Michael Ashby wrote to me about updating the advice we give to students of phonetics about Unicode and fonts.
Students may no longer need to download any fonts at all, since
as you know Vista and Windows 7 come with a number of Unicode phonetic fonts. Have you evaluated them at all? I don't even know for certain how many there are. The Arial, Tahoma, Cambria, and Times New Roman fonts don't look bad, and (at least with Office 2007) even the diacritics seem to behave intelligently. But in Calibri, small cap i is without its top and bottom, and a general thing about all these Microsoft fonts is that the stress marks are a bit small, and spaced too far to the left. What do you think?
With Vista (in the UK release that I have) we got IPA symbols included in five bundled fonts: Times New Roman, Arial, Tahoma, and Courier New, as well as the old Lucida Sans Unicode (which in XP days was the only bundled font with IPA). Now, with Windows 7, Calibri and Cambria have been added.
Here is what they look like, as rendered on-screen by Microsoft Office 2007. (I haven’t got Office 2010.) I have also included Doulos SIL (downloadable from www.sil.org), for comparison.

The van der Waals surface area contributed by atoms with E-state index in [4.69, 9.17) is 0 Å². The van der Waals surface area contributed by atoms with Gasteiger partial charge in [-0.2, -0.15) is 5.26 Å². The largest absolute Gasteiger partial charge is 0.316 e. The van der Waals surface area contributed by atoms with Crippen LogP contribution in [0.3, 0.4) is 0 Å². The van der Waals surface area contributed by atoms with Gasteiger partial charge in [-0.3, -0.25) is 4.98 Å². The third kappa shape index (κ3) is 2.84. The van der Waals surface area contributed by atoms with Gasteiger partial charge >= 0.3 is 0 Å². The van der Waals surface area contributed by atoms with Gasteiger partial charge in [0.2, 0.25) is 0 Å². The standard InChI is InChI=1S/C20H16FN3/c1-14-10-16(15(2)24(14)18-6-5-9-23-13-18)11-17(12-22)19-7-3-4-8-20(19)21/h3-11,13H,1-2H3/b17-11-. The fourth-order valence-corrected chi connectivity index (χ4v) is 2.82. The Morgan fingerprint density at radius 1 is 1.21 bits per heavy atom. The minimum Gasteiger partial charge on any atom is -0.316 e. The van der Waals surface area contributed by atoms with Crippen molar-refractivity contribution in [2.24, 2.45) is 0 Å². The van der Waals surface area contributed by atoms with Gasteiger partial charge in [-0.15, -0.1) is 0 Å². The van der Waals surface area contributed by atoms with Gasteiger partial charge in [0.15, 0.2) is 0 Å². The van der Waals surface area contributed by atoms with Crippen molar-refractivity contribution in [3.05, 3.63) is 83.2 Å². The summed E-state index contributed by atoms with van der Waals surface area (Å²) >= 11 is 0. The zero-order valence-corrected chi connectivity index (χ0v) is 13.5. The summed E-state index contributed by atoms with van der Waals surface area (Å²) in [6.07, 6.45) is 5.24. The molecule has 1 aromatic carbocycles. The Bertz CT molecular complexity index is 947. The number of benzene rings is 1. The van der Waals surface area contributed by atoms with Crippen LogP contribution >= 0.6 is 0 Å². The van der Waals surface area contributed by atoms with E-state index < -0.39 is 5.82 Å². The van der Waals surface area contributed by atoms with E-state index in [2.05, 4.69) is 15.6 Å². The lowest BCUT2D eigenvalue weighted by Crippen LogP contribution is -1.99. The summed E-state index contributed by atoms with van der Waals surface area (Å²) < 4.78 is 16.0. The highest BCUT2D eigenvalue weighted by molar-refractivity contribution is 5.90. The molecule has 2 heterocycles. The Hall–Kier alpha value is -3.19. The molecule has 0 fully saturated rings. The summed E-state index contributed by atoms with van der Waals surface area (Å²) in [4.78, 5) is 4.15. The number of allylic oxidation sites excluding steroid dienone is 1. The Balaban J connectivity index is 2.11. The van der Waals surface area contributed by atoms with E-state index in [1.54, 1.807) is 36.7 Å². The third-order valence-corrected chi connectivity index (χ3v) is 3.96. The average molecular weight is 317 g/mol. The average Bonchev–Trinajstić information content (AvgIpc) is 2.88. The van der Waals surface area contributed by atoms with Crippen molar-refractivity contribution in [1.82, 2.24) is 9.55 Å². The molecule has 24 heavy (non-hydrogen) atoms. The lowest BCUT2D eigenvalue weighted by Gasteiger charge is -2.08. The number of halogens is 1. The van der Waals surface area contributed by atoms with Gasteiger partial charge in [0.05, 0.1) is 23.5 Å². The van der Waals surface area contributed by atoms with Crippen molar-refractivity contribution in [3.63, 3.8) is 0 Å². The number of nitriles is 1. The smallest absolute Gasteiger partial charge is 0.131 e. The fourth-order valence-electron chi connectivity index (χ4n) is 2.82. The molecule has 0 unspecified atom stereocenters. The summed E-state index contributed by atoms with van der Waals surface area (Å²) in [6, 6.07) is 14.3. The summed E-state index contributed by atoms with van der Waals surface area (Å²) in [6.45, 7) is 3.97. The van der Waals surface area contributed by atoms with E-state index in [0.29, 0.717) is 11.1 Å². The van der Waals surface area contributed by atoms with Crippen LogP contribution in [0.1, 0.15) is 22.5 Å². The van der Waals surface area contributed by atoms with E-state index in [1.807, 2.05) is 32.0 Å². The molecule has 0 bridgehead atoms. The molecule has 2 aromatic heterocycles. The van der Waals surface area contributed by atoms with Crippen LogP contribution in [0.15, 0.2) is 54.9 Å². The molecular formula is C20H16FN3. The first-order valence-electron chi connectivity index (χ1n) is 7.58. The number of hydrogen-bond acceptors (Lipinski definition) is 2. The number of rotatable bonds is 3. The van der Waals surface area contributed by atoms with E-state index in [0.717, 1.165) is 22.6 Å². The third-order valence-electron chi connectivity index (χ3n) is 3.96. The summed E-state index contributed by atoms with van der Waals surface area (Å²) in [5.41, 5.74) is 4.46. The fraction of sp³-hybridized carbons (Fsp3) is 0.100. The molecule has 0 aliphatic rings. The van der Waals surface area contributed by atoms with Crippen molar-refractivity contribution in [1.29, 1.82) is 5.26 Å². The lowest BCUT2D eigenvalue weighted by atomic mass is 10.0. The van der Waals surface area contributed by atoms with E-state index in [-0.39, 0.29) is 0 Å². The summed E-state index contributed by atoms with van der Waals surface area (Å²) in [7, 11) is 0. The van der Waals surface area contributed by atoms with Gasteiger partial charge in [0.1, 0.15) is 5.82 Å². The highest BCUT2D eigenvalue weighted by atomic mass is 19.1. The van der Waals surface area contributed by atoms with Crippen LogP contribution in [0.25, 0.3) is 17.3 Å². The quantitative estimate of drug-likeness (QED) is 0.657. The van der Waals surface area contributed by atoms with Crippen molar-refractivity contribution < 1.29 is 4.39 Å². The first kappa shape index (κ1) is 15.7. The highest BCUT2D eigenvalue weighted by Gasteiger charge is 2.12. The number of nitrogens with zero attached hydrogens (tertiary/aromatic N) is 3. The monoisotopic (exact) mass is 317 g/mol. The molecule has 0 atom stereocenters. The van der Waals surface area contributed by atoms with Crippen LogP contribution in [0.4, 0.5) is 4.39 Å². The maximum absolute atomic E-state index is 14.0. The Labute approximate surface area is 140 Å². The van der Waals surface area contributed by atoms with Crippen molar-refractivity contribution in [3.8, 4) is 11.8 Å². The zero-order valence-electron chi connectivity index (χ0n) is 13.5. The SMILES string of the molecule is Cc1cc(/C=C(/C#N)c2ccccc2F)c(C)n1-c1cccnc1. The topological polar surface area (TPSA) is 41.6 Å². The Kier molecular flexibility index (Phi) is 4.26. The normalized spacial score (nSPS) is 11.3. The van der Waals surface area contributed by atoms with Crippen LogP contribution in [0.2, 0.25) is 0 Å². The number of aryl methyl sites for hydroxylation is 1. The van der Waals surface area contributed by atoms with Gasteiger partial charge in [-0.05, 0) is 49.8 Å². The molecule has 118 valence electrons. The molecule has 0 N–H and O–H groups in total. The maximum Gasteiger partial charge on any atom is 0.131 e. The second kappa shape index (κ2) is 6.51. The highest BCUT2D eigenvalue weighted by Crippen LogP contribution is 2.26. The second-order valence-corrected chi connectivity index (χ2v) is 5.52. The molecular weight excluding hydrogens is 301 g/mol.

At first glance the new phonetic fonts, Calibri and Cambria, seem quite good. Look, however, at these further samples.You can see that, as Michael says, Calibri (like the font most of you will see in this blog) has a small cap i without the serifs it really needs for good legibility. It also has too much space before the stress mark, after the ɡ and after the length mark. In Cambria the serifs and stress mark are satisfactory, but the character spacing in the word ɡɑːdn̩ still leaves a lot to be desired.
David Bond wrote to me complaining that with nasalized vowel symbols the tilde appears to the right of the base character on his screen and printout, instead of centred over it. I told him that this is somtimes a matter of the browser and word processor software he uses, and that to see the diacritics properly displayed he should install newer versions. But in the case of Courier New (see sample), it is the font that is at fault.
Getting back to the fonts, perhaps for the moment it’s safer to stick to the SIL fonts. Unlike Microsoft, SIL understands how phoneticians use symbols and what they want of them.